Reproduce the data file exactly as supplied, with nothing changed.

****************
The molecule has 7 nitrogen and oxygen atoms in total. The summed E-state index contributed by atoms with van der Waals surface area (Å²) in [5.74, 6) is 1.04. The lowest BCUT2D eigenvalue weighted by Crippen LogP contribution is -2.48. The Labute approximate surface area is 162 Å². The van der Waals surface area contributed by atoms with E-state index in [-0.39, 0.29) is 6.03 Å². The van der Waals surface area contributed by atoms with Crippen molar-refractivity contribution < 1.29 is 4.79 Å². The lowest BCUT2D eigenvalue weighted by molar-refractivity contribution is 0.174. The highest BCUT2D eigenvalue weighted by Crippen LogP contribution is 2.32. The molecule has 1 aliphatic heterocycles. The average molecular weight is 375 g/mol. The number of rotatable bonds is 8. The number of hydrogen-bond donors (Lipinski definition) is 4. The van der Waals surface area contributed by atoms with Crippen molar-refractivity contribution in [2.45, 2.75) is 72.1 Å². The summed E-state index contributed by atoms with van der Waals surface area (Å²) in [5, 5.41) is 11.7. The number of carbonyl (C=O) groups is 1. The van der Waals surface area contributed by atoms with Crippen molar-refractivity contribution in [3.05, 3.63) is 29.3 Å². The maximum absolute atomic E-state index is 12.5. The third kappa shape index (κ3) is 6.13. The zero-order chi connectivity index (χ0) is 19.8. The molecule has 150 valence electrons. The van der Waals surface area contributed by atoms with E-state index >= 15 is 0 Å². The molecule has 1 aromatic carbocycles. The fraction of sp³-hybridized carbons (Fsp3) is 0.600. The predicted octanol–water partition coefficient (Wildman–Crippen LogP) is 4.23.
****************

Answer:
The molecule has 7 nitrogen and oxygen atoms in total. The summed E-state index contributed by atoms with van der Waals surface area (Å²) in [5.74, 6) is 1.04. The lowest BCUT2D eigenvalue weighted by Crippen LogP contribution is -2.48. The Labute approximate surface area is 162 Å². The van der Waals surface area contributed by atoms with E-state index in [-0.39, 0.29) is 6.03 Å². The van der Waals surface area contributed by atoms with Crippen molar-refractivity contribution < 1.29 is 4.79 Å². The lowest BCUT2D eigenvalue weighted by molar-refractivity contribution is 0.174. The highest BCUT2D eigenvalue weighted by Crippen LogP contribution is 2.32. The molecule has 1 aliphatic heterocycles. The average molecular weight is 375 g/mol. The number of rotatable bonds is 8. The number of hydrogen-bond donors (Lipinski definition) is 4. The van der Waals surface area contributed by atoms with Crippen molar-refractivity contribution in [2.45, 2.75) is 72.1 Å². The summed E-state index contributed by atoms with van der Waals surface area (Å²) in [5, 5.41) is 11.7. The number of carbonyl (C=O) groups is 1. The van der Waals surface area contributed by atoms with Crippen molar-refractivity contribution in [3.05, 3.63) is 29.3 Å². The maximum absolute atomic E-state index is 12.5. The third kappa shape index (κ3) is 6.13. The zero-order chi connectivity index (χ0) is 19.8. The molecule has 150 valence electrons. The van der Waals surface area contributed by atoms with E-state index >= 15 is 0 Å². The molecule has 1 aromatic carbocycles. The fraction of sp³-hybridized carbons (Fsp3) is 0.600. The predicted octanol–water partition coefficient (Wildman–Crippen LogP) is 4.23.